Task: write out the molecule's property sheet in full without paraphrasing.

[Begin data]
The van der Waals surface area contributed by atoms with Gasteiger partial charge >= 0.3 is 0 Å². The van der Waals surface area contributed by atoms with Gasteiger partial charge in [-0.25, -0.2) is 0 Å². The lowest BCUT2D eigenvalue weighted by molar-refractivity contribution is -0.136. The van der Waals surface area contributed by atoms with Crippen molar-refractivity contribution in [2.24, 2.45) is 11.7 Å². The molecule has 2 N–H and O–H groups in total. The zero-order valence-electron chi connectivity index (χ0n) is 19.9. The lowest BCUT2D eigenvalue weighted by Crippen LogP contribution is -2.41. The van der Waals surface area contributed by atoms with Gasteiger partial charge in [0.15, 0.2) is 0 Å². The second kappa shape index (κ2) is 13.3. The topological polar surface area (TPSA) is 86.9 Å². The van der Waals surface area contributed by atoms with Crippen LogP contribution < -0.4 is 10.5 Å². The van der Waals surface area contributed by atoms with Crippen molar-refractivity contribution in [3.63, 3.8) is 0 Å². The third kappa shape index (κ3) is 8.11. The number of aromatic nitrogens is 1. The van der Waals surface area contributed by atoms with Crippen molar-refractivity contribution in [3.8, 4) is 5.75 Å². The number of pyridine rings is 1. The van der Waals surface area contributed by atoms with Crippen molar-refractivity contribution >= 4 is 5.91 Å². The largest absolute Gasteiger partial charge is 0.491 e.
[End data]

The van der Waals surface area contributed by atoms with Gasteiger partial charge >= 0.3 is 0 Å². The van der Waals surface area contributed by atoms with Gasteiger partial charge in [-0.25, -0.2) is 0 Å². The lowest BCUT2D eigenvalue weighted by molar-refractivity contribution is -0.136. The van der Waals surface area contributed by atoms with Crippen molar-refractivity contribution in [2.24, 2.45) is 11.7 Å². The molecule has 2 N–H and O–H groups in total. The zero-order valence-electron chi connectivity index (χ0n) is 19.9. The lowest BCUT2D eigenvalue weighted by Crippen LogP contribution is -2.41. The van der Waals surface area contributed by atoms with Gasteiger partial charge in [0.15, 0.2) is 0 Å². The second kappa shape index (κ2) is 13.3. The topological polar surface area (TPSA) is 86.9 Å². The van der Waals surface area contributed by atoms with Crippen LogP contribution < -0.4 is 10.5 Å². The van der Waals surface area contributed by atoms with Crippen molar-refractivity contribution in [3.63, 3.8) is 0 Å². The third kappa shape index (κ3) is 8.11. The number of aromatic nitrogens is 1. The van der Waals surface area contributed by atoms with Crippen molar-refractivity contribution in [3.8, 4) is 5.75 Å². The number of pyridine rings is 1. The van der Waals surface area contributed by atoms with Crippen molar-refractivity contribution >= 4 is 5.91 Å². The largest absolute Gasteiger partial charge is 0.491 e.